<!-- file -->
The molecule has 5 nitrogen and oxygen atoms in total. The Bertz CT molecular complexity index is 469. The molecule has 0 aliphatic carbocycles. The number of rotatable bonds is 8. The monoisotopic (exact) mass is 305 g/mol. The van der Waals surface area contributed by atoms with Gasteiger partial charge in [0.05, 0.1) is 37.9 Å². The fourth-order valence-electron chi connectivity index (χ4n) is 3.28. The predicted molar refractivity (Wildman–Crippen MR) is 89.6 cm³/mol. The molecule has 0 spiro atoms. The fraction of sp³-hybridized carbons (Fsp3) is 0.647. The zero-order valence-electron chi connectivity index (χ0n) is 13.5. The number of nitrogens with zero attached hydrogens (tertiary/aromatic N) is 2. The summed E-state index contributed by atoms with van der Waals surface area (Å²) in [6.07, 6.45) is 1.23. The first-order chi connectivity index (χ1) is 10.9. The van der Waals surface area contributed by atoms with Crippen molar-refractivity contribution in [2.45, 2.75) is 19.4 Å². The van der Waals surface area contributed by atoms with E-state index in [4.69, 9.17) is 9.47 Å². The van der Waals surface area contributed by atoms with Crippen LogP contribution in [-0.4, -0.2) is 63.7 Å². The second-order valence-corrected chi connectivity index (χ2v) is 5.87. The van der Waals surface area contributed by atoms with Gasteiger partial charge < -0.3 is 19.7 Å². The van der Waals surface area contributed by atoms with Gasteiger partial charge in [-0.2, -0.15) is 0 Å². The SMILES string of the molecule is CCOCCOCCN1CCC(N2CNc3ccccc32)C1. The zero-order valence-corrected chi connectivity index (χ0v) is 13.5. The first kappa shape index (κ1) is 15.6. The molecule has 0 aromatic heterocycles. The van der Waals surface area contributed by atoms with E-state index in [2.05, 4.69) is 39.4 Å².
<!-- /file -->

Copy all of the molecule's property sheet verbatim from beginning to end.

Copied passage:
The molecule has 5 nitrogen and oxygen atoms in total. The Bertz CT molecular complexity index is 469. The molecule has 0 aliphatic carbocycles. The number of rotatable bonds is 8. The monoisotopic (exact) mass is 305 g/mol. The van der Waals surface area contributed by atoms with Gasteiger partial charge in [0.05, 0.1) is 37.9 Å². The fourth-order valence-electron chi connectivity index (χ4n) is 3.28. The predicted molar refractivity (Wildman–Crippen MR) is 89.6 cm³/mol. The molecule has 0 spiro atoms. The fraction of sp³-hybridized carbons (Fsp3) is 0.647. The zero-order valence-electron chi connectivity index (χ0n) is 13.5. The number of nitrogens with zero attached hydrogens (tertiary/aromatic N) is 2. The summed E-state index contributed by atoms with van der Waals surface area (Å²) in [6.07, 6.45) is 1.23. The first-order chi connectivity index (χ1) is 10.9. The van der Waals surface area contributed by atoms with Crippen molar-refractivity contribution in [2.45, 2.75) is 19.4 Å². The van der Waals surface area contributed by atoms with E-state index in [4.69, 9.17) is 9.47 Å². The van der Waals surface area contributed by atoms with Crippen LogP contribution in [-0.4, -0.2) is 63.7 Å². The second-order valence-corrected chi connectivity index (χ2v) is 5.87. The van der Waals surface area contributed by atoms with Gasteiger partial charge < -0.3 is 19.7 Å². The van der Waals surface area contributed by atoms with Gasteiger partial charge in [-0.2, -0.15) is 0 Å². The SMILES string of the molecule is CCOCCOCCN1CCC(N2CNc3ccccc32)C1. The zero-order valence-corrected chi connectivity index (χ0v) is 13.5. The first kappa shape index (κ1) is 15.6. The molecule has 0 aromatic heterocycles. The van der Waals surface area contributed by atoms with E-state index in [2.05, 4.69) is 39.4 Å².